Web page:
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fiember their obligation to mark vice with their dise approbation, wherever they meet with it, from a regard to the public good; by warnings and reproofs where they can be given, and on all occasions by their actions, particularly by shunning the company of the vicious. They may hereby. lose the favour of some, who are capable of doing them essential service as to worldly concerns, and incur the displeasure of others, who are not very scrupulous about the justice of the means they employ to gratify their resentment; they may be ridiculed as precise, and hated as morose Christians; but they will have discharged an important duty, which they owe to the world, and must look for the reward of the sacrifice, which they have made, to the reflections of their own minds and the recompense of a future life.

Were all good men thus to unite together to encourage one another and to discountenance vice, it could not fail to restrain it's progress. Young men, who are at present afraid to do right, would acquire more courage, and those who are further advanced in life would not find such strong temptation to desert the company they have joined, We should not then find vice walking abroad withput shame in open day, nor virtue hiding itself from view for fear of censure; but they would both resume their proper stations-vice would skulk into obscurity and darkness, and virtue shine forth in all it's genuine lustre before the light of Heaven,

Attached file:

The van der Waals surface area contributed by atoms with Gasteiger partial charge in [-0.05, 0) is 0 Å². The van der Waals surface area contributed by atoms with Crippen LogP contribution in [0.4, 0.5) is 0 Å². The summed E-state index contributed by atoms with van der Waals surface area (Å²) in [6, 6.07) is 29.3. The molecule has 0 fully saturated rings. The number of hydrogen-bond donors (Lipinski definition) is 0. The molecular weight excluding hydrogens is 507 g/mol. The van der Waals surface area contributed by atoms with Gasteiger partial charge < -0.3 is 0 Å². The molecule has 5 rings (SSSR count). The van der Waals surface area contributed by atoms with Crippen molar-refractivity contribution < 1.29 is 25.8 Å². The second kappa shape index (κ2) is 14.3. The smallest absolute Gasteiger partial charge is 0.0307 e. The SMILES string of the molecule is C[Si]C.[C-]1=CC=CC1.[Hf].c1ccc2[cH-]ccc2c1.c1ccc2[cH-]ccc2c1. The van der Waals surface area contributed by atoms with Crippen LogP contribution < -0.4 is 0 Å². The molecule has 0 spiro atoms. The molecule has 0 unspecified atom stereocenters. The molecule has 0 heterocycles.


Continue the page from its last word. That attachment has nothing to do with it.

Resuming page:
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Another Parable spake he unto them : The Kingdom of

Heaven is like unto Leaven, 'which a Woman took and hid in three Measures of Meal, till thë Whole was leavened.

CHRIST delivered this parable for the encouragement of his disciples. He had been employed in instructing them in the nature of the kingdoin which he came to establish, and had already sent them out to announce it's approach. But the apostles, apprehending it to be of a temporal nature, and imagining, in common with the rest of their countrymen, that all extraordinary divine favours were to be confined to the Jews, never conceived that this kingdom was to be extended beyond the limits of Judæa: nor could they see that there was much probability of it's arriving even at this degree of extent. Twelve men, such as they were, without learning, power, or